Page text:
One of the few downsides to rooting your Android device is that you typically void your warranty.
But contrary to what some people believe, your warranty isn’t automatically voided as soon as you root your device – at least not on all phones. Here’s what you need to know about maintaining your warranty during a root:
Rooting Voids your Warranty, But Unrooting Re-Enables It
If you send a manufacturer a rooted phone and ask for warranty coverage, you’re probably going to get rejected.
Fortunately, you can trick many manufacturers into re-enabling your warranty coverage simply by unrooting the device.
Android rooting software like One Click Root not only roots your device in a single click, but it also unroots your device with a single click.
So you can enjoy the benefits of rooted Android as long as you like, and then simply unroot your device and restore factory settings to make it seem like a brand new smartphone.
Samsung KNOX Security Cannot Be Fooled
One of the problems with unrooting your Android device is that Samsung’s KNOX Security app is difficult to fool. That app keeps a flash counter that tracks the full history of your device.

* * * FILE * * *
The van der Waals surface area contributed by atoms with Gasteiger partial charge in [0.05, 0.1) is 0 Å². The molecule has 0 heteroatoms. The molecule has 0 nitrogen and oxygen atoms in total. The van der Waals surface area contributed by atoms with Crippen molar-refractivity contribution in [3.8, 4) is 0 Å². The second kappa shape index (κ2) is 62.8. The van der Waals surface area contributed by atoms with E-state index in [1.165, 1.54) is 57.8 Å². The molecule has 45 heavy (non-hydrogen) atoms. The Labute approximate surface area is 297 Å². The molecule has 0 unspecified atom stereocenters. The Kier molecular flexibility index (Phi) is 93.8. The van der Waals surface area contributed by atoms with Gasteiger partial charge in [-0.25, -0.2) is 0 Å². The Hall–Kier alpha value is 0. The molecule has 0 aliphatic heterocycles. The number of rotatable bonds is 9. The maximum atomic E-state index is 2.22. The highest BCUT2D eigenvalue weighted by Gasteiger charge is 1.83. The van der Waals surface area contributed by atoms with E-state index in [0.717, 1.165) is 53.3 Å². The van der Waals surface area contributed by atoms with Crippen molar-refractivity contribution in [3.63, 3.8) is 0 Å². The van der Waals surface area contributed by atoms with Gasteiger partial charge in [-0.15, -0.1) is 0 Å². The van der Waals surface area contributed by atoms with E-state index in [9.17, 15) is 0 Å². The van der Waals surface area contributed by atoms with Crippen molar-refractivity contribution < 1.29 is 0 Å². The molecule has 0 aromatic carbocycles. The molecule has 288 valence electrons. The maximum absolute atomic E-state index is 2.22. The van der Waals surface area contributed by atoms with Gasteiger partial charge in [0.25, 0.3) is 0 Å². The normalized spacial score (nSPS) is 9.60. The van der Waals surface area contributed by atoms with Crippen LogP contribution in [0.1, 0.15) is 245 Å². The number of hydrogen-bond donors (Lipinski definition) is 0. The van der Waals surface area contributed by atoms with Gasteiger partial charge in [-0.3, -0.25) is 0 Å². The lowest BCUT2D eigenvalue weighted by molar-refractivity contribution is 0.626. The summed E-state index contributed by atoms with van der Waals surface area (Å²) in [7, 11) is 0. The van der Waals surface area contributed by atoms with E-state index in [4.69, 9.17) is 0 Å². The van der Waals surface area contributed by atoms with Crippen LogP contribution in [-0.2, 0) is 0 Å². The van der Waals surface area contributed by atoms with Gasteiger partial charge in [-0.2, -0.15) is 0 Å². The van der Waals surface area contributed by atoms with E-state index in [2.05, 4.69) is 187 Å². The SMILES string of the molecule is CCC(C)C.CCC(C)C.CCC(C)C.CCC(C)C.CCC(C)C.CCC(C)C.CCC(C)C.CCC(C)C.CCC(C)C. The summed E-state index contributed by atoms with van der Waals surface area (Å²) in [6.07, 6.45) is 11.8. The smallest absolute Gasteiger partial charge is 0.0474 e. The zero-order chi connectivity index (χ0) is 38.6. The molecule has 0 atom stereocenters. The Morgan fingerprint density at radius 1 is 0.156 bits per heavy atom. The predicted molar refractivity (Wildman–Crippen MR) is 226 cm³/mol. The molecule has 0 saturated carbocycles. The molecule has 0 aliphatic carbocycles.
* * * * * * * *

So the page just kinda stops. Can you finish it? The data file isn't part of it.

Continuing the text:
So even if you root and then unroot your Galaxy S4, S5, or S6, Samsung will know and will likely reject your warranty claim. This is a problem Android rooting developers are struggling to solve.
Why Do Android Manufacturers Void your Warranty?
After rooting, your phone is in a compromised state. You can access the root files of your device and perform all sorts of actions that your manufacturer doesn’t want you to perform.
Manufacturers provide warranties to protect users from built-in defects. This warranty assumes you’re using the phone in a controlled environment.
When you root your device, there are simply too many variables for the manufacturer to consider. If they provided warranty coverage for rooted devices, they’d be
Yes, it’s unfortunate that you can’t claim warranty coverage on your rooted Android. But you can see where the manufacturer is coming from.
New Galaxy S6 Rooting Tool May Let You Root Without Voiding your Warranty
A new rooting tool called PingPongRoot has been making headlines over the last few weeks. That independently-developed tool claims to be able to root the Samsung Galaxy S6 without voiding the warranty.
PingPongRoot claims to work by rooting without touching the flash counter. Typically, the flash counter is the tool Samsung uses to check if you rooted or not (which means you can’t simply unroot to re-enable your warranty).
Thanks to the methods outlined in PingPongRoot, you may be able to root your future Android devices without Samsung ever knowing – which means your warranty will be completely intact.